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Kristine Houde


This past December, Google proclaimed 2014 the year of health and fitness apps, with over 100,000 apps available for Android and iOS, doubling the number of apps that existed just two years ago. Faced with so much choice for consumers, should health professionals be recommending health & fitness apps to our patients? And if yes, how do we pick the ones that are right for them?

The Big Idea

Shortly after I upgraded my smart phone software, an app with a heart icon appeared out of nowhere on my home screen. I was even more surprised when I opened the Health app to note that it had been stealthily tracking my movements. It was kind of cool to see how active I had been over the previous days, and I found myself opening the app throughout the day to check on my activity level.

As you might expect, the initial novelty of the app wore off, and on days where I checked the app and I wasn’t as active as I should have been, I felt guilty instead of feeling motivated to move more.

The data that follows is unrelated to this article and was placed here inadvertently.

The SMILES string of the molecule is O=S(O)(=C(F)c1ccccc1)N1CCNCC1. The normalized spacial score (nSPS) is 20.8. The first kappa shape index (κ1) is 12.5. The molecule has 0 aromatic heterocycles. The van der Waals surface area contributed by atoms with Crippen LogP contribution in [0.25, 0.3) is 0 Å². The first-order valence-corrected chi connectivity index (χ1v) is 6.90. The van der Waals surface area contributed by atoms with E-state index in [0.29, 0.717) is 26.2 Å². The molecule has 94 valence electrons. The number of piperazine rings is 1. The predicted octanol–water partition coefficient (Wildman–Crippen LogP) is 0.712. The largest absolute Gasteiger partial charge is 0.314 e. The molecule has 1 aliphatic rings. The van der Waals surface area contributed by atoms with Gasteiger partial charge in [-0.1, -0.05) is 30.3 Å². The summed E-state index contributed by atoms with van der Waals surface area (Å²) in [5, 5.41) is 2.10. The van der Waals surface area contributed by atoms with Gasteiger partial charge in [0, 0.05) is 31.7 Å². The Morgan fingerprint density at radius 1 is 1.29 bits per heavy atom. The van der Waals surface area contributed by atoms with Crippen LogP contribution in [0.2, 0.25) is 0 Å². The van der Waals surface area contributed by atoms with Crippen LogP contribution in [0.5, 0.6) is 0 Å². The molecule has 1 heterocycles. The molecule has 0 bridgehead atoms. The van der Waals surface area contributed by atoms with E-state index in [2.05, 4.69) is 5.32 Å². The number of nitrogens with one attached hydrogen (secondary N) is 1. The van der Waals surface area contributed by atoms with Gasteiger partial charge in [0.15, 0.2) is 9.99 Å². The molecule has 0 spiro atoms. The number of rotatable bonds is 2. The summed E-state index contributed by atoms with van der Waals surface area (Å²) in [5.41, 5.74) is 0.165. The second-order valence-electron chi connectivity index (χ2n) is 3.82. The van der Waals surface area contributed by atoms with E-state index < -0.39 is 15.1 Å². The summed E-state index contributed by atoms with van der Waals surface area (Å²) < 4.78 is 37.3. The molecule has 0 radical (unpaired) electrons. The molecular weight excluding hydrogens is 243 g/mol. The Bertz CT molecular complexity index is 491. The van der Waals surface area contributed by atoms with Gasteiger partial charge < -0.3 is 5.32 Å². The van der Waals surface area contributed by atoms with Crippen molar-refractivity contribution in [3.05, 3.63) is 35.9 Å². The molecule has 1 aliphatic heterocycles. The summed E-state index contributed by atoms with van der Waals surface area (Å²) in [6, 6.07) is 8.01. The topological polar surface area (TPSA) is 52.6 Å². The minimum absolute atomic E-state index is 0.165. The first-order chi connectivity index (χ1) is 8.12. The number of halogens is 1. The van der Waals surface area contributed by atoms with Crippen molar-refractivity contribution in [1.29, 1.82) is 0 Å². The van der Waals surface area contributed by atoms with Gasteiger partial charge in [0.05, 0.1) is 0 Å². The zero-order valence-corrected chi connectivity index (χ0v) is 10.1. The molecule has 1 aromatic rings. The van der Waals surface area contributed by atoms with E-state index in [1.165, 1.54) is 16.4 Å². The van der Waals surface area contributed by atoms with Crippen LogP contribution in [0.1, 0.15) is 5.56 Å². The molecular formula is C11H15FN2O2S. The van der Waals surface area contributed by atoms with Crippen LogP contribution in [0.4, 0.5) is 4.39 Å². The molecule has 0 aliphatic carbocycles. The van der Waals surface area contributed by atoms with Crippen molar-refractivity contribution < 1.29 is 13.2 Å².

In exploring this topic, I realized that my reaction to my new app was not that uncommon. Awhite paper by Endeavor Partners, which was cited in Tech Crunch last week, stated that a third of US consumers stop using their tracking devices within six months of receiving them. The reason? The majority of fitness apps and devices on the market fail to elicit long-term user engagement.

My take on things …

A recent study of 200 top-rated physical activity apps (not open access, unfortunately) concluded that the problem lies in the design of the apps themselves: the majority fail to incorporate proven behaviour change techniques (BCTs) such as habit formation, social motivation, and goal reinforcement to help users stick with their programs. It seems to me that mobile health apps should be incorporating concepts in their designs that are more like physiotherapists’ in-person interventions with our patients!

As the consumer appetite for fitness apps grows, savvy app designers have begun including health professionals in the design process in order to address these concerns. By also incorporating BCT and user engagement principles in their core designs, these apps have the potential to elicit the desired long-term changes in users’ health behaviours. Here are a few examples of apps in development or on the market that are helping take mobile health apps to the next level: